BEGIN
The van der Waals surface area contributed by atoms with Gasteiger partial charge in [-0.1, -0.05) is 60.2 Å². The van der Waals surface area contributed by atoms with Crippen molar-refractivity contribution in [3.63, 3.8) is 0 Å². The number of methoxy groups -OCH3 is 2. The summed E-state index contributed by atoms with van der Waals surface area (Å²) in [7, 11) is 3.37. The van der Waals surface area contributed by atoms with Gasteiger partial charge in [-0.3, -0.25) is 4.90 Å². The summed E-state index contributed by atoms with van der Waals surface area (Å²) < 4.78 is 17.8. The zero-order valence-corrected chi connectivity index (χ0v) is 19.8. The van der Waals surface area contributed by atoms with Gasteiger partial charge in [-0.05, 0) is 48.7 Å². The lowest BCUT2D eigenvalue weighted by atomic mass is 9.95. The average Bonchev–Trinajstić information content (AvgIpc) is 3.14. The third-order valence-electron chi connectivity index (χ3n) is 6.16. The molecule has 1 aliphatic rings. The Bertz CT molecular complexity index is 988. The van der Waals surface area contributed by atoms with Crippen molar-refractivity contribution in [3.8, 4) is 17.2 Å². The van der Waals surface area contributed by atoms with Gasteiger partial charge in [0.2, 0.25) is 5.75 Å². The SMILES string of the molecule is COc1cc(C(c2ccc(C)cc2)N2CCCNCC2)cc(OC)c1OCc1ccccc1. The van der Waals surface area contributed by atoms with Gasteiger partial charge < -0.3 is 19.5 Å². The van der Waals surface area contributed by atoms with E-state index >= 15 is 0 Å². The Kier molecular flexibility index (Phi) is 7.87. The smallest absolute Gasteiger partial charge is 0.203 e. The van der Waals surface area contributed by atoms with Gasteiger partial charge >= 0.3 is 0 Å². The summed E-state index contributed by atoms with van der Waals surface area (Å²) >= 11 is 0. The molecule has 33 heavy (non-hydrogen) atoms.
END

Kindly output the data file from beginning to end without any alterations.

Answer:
The van der Waals surface area contributed by atoms with Gasteiger partial charge in [-0.1, -0.05) is 60.2 Å². The van der Waals surface area contributed by atoms with Crippen molar-refractivity contribution in [3.63, 3.8) is 0 Å². The number of methoxy groups -OCH3 is 2. The summed E-state index contributed by atoms with van der Waals surface area (Å²) in [7, 11) is 3.37. The van der Waals surface area contributed by atoms with Gasteiger partial charge in [-0.3, -0.25) is 4.90 Å². The summed E-state index contributed by atoms with van der Waals surface area (Å²) < 4.78 is 17.8. The zero-order valence-corrected chi connectivity index (χ0v) is 19.8. The van der Waals surface area contributed by atoms with Gasteiger partial charge in [-0.05, 0) is 48.7 Å². The lowest BCUT2D eigenvalue weighted by atomic mass is 9.95. The average Bonchev–Trinajstić information content (AvgIpc) is 3.14. The third-order valence-electron chi connectivity index (χ3n) is 6.16. The molecule has 1 aliphatic rings. The Bertz CT molecular complexity index is 988. The van der Waals surface area contributed by atoms with Crippen molar-refractivity contribution in [3.8, 4) is 17.2 Å². The van der Waals surface area contributed by atoms with Gasteiger partial charge in [0.2, 0.25) is 5.75 Å². The SMILES string of the molecule is COc1cc(C(c2ccc(C)cc2)N2CCCNCC2)cc(OC)c1OCc1ccccc1. The van der Waals surface area contributed by atoms with Gasteiger partial charge < -0.3 is 19.5 Å². The van der Waals surface area contributed by atoms with E-state index >= 15 is 0 Å². The Kier molecular flexibility index (Phi) is 7.87. The smallest absolute Gasteiger partial charge is 0.203 e. The van der Waals surface area contributed by atoms with Gasteiger partial charge >= 0.3 is 0 Å². The summed E-state index contributed by atoms with van der Waals surface area (Å²) >= 11 is 0. The molecule has 33 heavy (non-hydrogen) atoms.